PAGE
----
Why do cats’ eyes glow in the dark?
Braidee Foote, University of Tennessee
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Why do cats’ eyes glow in the dark? Chloe, age 10, Barkhamsted, Connecticut
Why do cats’ eyes glow in the dark? Cats and many other animals, including most dogs, can reflect light from their eyes. That’s why cats’ eyes will usually shine brightly in photos taken in a dimly lit room or glow when illuminated in the dark by a flashlight or a car’s headlights.
Species whose eyes glow have evolved to see better in low light because they either forage or need to look out for predators throughout the night, or they do most of their hunting at dawn and dusk. In fact, domesticated cats can see in conditions that are only 16% as bright as what people require.
Cats accomplish this because their pupils – the openings that appear black in the middle of their eyes that widen and narrow in response to light conditions – are special. Pupils operate like windows, with bigger ones letting more light into the eye. And a cat’s pupils can become up to 50% larger than human pupils in dim light. They also have a higher number of a specific type of light-sensing cell in the back of their eyes than we do. These cells, called rods, catch low-level light.
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The tapetum lucidum
In addition to having large pupils and lots of rods, cats have something people don’t: a tapetum lucidum, a Latin medical term that translates to “bright or shining tapestry.” The tapetum lucidum is also known as “eyeshine.”
It’s located in the back of the eye behind the retina – a thin layer of tissue that receives light, converts the light to an electrical signal and sends this signal to the brain to interpret the image.
A cat’s tapetum lucidum is made up of cells with crystals that, like a mirror, reflect light back to the retina. This gives the retina a second chance to absorb more light.
The feline tapetum lucidum is special because its reflective compound is riboflavin, a type of vitamin B. Riboflavin has unique properties that amplify light to a specific wavelength that cats can see well, which greatly increases the sensitivity of the retina to low light.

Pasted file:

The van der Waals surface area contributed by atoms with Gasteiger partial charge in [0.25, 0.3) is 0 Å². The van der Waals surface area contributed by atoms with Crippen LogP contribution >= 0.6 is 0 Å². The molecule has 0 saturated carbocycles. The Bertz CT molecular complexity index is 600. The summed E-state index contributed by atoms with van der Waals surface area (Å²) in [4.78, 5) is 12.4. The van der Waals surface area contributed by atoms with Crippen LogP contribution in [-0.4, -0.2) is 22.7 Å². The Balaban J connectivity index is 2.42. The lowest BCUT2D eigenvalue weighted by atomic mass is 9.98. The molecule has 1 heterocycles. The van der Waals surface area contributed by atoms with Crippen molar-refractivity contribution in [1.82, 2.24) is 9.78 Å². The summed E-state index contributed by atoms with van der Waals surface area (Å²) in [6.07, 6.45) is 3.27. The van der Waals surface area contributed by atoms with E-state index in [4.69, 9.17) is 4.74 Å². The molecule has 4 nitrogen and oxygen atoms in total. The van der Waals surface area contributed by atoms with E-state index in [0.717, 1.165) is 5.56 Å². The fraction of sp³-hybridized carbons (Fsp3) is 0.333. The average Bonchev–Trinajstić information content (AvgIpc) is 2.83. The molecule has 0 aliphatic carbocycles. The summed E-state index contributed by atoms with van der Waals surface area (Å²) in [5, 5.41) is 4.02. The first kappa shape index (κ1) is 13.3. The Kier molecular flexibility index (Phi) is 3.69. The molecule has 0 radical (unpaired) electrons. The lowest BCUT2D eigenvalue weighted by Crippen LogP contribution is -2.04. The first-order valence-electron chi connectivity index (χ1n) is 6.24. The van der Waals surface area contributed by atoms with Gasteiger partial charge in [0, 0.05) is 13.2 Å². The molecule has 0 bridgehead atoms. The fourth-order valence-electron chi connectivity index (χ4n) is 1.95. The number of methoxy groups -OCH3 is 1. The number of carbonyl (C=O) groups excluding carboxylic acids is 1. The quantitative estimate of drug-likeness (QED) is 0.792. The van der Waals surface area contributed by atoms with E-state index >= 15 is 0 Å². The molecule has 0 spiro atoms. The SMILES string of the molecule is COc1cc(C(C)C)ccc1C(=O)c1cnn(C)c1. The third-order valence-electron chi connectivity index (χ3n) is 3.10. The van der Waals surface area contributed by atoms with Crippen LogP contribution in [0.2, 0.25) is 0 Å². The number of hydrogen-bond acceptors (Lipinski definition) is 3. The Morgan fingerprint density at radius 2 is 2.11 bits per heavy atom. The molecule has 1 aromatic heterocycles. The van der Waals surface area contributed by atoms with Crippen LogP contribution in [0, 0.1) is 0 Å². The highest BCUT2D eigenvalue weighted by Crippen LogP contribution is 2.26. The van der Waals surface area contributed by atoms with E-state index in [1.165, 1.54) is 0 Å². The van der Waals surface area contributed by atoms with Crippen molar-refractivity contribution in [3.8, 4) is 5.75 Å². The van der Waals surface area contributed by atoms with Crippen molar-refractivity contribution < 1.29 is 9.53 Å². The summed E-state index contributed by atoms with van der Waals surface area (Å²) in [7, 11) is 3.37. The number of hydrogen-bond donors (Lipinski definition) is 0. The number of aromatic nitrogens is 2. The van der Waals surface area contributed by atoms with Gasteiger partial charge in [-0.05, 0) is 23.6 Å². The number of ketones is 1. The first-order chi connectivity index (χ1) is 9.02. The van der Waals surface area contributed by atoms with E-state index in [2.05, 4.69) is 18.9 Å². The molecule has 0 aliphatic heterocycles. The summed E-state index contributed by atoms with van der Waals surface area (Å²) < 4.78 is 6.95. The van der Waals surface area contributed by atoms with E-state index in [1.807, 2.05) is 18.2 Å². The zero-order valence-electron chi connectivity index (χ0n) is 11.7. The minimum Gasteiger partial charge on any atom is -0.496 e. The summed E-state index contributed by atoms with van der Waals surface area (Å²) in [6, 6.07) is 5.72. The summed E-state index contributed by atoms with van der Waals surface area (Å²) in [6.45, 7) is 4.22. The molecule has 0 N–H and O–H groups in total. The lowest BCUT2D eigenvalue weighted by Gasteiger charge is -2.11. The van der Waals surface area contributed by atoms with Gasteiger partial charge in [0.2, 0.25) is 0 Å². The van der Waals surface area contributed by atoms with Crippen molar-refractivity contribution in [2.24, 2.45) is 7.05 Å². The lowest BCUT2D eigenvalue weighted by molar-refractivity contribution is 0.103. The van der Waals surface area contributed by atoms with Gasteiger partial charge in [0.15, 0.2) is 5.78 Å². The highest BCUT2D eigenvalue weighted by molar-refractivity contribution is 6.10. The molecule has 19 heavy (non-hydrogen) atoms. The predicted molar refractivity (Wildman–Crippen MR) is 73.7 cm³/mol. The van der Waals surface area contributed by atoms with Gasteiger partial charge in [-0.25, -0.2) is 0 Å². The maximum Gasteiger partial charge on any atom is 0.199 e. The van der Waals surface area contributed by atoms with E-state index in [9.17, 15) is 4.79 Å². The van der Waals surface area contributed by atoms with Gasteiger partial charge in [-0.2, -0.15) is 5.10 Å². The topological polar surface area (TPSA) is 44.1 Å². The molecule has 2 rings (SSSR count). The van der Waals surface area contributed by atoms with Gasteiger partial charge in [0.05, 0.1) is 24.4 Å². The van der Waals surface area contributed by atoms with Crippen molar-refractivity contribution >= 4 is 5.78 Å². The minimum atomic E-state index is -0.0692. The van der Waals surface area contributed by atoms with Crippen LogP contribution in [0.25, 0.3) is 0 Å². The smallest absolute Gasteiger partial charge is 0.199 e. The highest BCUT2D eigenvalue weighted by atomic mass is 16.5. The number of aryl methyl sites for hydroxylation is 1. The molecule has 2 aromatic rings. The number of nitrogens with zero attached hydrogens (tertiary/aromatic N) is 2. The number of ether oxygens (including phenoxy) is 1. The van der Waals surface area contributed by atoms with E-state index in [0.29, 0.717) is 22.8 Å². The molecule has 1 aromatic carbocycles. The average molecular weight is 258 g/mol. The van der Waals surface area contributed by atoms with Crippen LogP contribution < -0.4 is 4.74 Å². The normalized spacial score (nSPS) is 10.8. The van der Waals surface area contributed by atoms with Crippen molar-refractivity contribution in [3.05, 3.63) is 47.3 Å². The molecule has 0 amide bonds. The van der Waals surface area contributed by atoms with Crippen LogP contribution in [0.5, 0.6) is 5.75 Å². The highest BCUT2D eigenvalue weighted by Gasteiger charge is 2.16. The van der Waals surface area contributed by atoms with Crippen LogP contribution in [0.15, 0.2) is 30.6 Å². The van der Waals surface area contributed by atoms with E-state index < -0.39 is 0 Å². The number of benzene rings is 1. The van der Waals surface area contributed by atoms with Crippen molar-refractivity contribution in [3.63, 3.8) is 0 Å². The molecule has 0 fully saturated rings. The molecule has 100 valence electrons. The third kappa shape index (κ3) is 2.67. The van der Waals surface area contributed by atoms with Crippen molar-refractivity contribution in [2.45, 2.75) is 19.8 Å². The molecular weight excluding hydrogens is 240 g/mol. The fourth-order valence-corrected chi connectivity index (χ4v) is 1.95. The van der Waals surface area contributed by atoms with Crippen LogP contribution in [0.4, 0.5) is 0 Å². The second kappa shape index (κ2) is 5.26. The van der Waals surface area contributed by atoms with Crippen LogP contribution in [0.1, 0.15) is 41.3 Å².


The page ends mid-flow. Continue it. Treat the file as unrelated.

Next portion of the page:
In cats, the tapetum most often glows yellow-green or yellow-orange, but the color varies, just like their irises – the colorful part of their eye, which can be green, yellow, blue or golden. Variation in tapetum color is not unique to cats and can be found in lots of species.
Other animals’ eyes glow too
Many other animals that need to see at night have a tapetum lucidum. That includes predators and prey alike, everything from wild foxes to farmed sheep and goats.
The tapetum lucidum is also useful to fish, dolphins and other aquatic animals, because it helps them see better in murky, dark water.
In land animals, the tapetum is found in the top half of the eye behind the retina, because they need to see what is on the ground best. But in aquatic animals the tapetum takes up most of the eye, because they need to see all around them in the dark.
Like cats, the lemur, a small primate, and its close relative, the bush baby – also known as a “night monkey” – also have a superreflective tapetum made with riboflavin.
Even though a lot of animals have eyeshine, some small domesticated dogs lack this trait. Most animals with blue eyes and white or light-colored coats have also lost this trait.
So don’t be alarmed if your dog’s or cat’s eyes don’t glow. The list of other species without a tapetum lucidum includes pigs, birds, reptiles and most rodents and primates – including humans.
Is there a downside?
Unfortunately, animals with a tapetum lucidum sacrifice some visual acuity for their ability to see in dim light.
That’s because all that light bouncing around as it reflects off the tapetum can make what they see a little fuzzier. So, a cat needs to be seven times closer to an object to see it as sharply as a person would in a brightly lit place.
But don’t worry, I’m sure your cat would rather see clearly at night than read a book.
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Braidee Foote, Clinical Assistant Professor of Veterinary Ophthalmology, University of Tennessee
This article is republished from The Conversation under a Creative Commons license. Read the original article.
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